The basic concept of gene therapy involves introducing a gene into target cells to cure, prevent or slow down the progression of a disease.
CF is a good candidate for this technology as it is primarily caused by mutations in a single gene. A normal copy of the gene could be delivered to patients via topical delivery to the lung, not requiring invasive techniques or surgery. A gene complementation approach would also directly target the cause of the disease and could correct many aspects of the complex lung pathology.
A single therapy to treat the underlying defect could greatly reduce the high therapeutic burden that CF patients currently have to endure.
In addition, one therapy might be suitable to treat subjects with a wide variety of mutations in the CFTR gene, meaning that a single treatment strategy would be relevant to all patients.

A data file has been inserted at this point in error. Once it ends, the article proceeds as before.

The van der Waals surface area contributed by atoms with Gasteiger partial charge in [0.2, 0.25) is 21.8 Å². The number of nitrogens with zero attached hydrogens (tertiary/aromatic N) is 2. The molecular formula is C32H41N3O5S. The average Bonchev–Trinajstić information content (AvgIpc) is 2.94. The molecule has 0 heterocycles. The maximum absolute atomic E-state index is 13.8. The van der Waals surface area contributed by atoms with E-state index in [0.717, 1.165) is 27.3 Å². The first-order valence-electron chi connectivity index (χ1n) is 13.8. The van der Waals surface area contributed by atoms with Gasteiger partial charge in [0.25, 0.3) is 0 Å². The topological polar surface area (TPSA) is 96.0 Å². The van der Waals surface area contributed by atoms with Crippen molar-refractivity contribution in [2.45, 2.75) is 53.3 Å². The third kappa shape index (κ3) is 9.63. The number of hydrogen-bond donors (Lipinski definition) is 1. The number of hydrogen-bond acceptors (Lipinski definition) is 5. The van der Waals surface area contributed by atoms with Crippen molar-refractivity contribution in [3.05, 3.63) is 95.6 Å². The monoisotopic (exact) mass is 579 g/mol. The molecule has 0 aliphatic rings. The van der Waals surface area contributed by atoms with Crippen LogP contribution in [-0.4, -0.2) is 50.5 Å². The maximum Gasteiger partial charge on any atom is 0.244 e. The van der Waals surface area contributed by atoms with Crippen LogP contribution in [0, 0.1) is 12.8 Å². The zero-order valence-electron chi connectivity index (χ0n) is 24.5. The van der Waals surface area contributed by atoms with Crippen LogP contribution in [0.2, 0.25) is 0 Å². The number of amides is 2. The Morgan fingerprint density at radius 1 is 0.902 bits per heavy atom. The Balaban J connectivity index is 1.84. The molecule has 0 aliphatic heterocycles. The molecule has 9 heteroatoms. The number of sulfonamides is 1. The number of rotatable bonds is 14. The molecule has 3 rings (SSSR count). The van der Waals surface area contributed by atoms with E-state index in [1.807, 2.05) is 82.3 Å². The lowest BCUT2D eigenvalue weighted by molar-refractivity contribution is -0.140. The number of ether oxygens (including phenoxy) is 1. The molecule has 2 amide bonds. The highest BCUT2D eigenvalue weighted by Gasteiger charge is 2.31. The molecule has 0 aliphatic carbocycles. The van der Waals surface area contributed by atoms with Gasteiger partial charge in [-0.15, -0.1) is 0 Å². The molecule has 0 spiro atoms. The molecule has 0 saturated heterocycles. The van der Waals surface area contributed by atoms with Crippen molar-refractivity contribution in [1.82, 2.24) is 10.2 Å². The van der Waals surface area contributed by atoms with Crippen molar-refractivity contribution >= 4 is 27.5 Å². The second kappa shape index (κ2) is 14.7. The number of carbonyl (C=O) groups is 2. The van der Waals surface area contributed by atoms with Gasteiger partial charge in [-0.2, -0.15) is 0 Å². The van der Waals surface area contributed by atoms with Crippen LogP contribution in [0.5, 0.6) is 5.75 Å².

Soon after the cloning of the CFTR gene, proof-of-principle was established when the Cl- conductance defect was corrected after delivery of a functional copy of human wild-type CFTR DNA to cells isolated from CF patients (Drumm, et al., 1990, Rich, et al., 1990), and in transgenic CF mice (Alton, et al., 1993, Hyde, et al., 1993).
Studies in humans followed quickly. CF for gene therapy has been tested in humans using both viruses and liposomes. Five of the liposome trials were undertaken by members of the UK CF Gene Therapy Consortium (Caplen et al., 1995, Gill et al., 1997, Porteous et al., 1997, Alton et al., 1999, Hyde et al., 2000). These early studies were concerned mainly with safety issues.
The amount of gene transfer achieved is similar for both systems and is probably still too small to have any real therapeutic benefit (however, it is important to note that none of these trials actually measured therapeutic benefit). At present the effect seen (gene expression) only lasts for a few days.